Modular, lean EAM tool from the cloud

Lean EAM is a new approach for the fast, agile, and successful implementation of EAM projects. Based on the SaaS application LeanIX, lean EAM offers a modular solution that companies use to obtain an overview of their existing applications within just a few days. Once this analysis has been completed, applications can be quickly classified as either critical for business or dispensable.

The evaluation of the application portfolio is based on four perspectives that go beyond the straightforward criterion of operating costs. How well do the applications mesh with the overall infrastructure from the technical standpoint? How can business strategic planning be implemented using the existing applications? How well do applications match processes, users, or usability from a functional point of view? And how high is the total cost of ownership, i.e., investment, operating, and scaling costs?

Designing the future IT portfolio

Obtaining transparency as to which applications are a good fit with the overall architecture is dependent on this general overview. For example, lean EAM may show that the costs of an application were above average, but its cost-benefit ratio is also above average thanks to special functions and low operating costs. IT departments can combine analyses of this nature with the lean EAM approach as a foundation for the design and sustainable transformation of the future IT portfolio.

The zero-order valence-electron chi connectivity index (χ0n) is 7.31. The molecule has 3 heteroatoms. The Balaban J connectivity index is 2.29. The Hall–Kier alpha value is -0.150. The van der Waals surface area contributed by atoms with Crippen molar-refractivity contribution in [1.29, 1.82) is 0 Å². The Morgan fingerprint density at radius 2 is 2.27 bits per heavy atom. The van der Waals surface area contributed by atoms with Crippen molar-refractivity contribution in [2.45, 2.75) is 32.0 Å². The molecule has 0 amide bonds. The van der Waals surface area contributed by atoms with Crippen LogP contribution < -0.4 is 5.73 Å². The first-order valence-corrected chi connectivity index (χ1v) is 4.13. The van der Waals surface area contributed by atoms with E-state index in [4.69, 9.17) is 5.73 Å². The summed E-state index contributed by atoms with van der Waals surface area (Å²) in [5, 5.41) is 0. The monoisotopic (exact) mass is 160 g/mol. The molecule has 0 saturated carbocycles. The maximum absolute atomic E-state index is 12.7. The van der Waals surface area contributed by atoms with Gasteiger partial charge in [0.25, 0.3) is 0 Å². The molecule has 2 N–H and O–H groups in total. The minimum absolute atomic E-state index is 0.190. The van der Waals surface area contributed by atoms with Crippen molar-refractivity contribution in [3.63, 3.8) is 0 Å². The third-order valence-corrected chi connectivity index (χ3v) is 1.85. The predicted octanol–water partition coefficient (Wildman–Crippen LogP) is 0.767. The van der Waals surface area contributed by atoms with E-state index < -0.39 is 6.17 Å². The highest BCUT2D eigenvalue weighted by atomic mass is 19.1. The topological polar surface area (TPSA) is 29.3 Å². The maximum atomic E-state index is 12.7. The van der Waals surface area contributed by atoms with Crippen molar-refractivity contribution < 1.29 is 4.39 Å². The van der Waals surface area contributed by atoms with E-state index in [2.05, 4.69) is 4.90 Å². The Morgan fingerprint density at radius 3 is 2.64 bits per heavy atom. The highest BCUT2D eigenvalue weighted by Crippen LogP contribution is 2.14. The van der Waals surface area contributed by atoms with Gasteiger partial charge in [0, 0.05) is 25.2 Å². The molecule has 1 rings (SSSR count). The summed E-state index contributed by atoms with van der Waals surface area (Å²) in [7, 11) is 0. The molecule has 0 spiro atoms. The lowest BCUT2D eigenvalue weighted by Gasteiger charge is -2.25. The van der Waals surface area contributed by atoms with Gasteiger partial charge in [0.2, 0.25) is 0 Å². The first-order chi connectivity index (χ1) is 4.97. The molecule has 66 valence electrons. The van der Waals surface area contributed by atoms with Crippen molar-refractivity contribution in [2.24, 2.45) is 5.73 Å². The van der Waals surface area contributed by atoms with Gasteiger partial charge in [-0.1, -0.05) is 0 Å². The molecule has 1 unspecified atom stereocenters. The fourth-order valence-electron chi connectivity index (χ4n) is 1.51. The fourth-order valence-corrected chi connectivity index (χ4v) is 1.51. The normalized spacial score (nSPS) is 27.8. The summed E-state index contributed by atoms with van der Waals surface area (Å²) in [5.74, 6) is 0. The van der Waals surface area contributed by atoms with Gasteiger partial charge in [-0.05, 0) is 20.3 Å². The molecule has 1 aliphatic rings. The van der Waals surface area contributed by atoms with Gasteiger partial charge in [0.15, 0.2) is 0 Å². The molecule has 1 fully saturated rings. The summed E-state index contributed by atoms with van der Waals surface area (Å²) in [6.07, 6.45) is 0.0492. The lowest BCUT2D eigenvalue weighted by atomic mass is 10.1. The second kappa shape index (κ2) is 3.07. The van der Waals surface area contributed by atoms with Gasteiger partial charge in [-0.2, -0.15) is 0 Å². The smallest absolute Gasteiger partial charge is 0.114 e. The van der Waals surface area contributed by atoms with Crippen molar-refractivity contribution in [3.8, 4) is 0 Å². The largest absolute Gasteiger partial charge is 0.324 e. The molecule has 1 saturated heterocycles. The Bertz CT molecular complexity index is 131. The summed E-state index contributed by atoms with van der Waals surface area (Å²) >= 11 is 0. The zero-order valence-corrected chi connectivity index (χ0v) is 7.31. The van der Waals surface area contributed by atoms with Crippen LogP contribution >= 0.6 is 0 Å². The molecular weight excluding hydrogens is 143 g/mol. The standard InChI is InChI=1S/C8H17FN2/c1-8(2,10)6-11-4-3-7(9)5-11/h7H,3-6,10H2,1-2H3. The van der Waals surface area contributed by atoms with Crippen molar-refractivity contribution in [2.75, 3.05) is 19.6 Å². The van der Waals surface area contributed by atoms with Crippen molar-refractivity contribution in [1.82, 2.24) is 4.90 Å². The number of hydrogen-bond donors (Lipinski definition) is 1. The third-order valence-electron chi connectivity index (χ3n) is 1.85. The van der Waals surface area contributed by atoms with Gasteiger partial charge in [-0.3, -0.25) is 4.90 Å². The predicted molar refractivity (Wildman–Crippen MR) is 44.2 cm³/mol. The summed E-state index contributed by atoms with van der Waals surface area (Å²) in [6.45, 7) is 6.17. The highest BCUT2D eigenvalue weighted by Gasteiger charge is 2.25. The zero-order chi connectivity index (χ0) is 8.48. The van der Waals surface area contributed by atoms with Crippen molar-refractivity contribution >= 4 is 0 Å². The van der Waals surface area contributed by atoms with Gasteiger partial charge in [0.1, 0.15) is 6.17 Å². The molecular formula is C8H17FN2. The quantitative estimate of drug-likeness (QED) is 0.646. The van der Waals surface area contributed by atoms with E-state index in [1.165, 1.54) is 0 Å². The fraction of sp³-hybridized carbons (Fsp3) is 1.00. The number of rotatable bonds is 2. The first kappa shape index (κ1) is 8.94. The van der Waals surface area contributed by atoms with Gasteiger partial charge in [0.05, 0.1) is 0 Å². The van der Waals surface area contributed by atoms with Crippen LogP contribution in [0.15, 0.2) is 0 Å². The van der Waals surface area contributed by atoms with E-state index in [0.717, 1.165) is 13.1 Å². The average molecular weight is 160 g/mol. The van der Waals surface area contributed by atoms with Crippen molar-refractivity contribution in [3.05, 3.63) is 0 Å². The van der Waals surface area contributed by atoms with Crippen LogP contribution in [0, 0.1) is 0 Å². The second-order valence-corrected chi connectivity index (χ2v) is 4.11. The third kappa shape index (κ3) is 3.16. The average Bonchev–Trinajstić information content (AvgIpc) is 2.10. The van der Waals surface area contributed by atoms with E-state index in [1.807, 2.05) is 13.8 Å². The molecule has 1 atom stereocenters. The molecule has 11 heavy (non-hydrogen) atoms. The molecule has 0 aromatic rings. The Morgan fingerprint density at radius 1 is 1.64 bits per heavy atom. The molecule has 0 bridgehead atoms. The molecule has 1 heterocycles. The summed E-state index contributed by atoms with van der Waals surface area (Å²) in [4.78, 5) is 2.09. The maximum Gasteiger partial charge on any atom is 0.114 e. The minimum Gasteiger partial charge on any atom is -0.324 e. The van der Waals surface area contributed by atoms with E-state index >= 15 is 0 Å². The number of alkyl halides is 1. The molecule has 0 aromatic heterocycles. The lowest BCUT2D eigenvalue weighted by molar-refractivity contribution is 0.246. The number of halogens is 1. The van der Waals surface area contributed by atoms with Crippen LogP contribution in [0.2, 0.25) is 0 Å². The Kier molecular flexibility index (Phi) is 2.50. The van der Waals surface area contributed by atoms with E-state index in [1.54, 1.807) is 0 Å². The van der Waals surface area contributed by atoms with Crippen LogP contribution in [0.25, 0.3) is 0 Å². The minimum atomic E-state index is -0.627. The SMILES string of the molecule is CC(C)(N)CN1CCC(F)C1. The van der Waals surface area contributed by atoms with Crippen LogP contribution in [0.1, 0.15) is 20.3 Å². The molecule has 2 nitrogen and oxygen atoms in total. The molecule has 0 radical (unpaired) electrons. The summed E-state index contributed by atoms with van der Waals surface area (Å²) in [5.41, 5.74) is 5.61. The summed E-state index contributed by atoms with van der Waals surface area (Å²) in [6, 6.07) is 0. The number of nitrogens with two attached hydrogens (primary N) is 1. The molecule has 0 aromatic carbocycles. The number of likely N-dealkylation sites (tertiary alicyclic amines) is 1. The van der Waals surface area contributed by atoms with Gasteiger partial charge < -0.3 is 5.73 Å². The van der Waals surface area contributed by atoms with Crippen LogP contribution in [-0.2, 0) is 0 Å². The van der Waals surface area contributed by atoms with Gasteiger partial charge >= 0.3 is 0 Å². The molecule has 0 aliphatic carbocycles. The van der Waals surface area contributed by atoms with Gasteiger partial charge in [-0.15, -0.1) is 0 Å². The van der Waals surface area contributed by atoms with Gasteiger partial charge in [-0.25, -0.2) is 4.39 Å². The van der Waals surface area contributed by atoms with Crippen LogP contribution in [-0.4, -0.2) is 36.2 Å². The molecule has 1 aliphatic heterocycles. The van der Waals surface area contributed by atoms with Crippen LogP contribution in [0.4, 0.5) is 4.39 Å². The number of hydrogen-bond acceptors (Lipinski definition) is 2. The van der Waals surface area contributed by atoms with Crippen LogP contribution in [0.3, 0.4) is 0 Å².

Experience from numerous lean EAM projects indicates that enterprise architecture projects can be implemented in around 15 days provided they have been prepared for transformation and are backed by monitoring of the IT architecture. After a short pre-check of the current situation and the introduction of the tool, companies can start with the inventory and the needs analysis after only five days of consultation. As far as the IT is concerned, all the obstacles to digitalization will have been eliminated. From the IT perspective, the next crisis will be more easily mastered. 

Savings potential in the millions of euros

During a LeanIX study, 87 percent of the responding companies stated that investments in enterprise architecture had actually reduced IT costs by an annual average of around $2.3 million per $1 billion in revenue, assuming an IT budget of 5 percent of total revenue. Even more is possible. A large German bank has estimated that, during a strategy implementation, €800 million in bank IT operations could be saved simply by harmonizing its IT infrastructure.

When done properly, IT can enable and secure growth, meet compliance requirements, and reduce complexity. Cost savings well into the double-digit percentage range can be realized. Experience from successful EAM projects reveals that license optimization can save up to 30 percent of license costs. More than 20 percent of applications can be switched off. IT project costs are reduced by at least ten percent and operating costs by around 20 percent, and vendor consolidation reduces the total cost of ownership of applications by about one-fourth.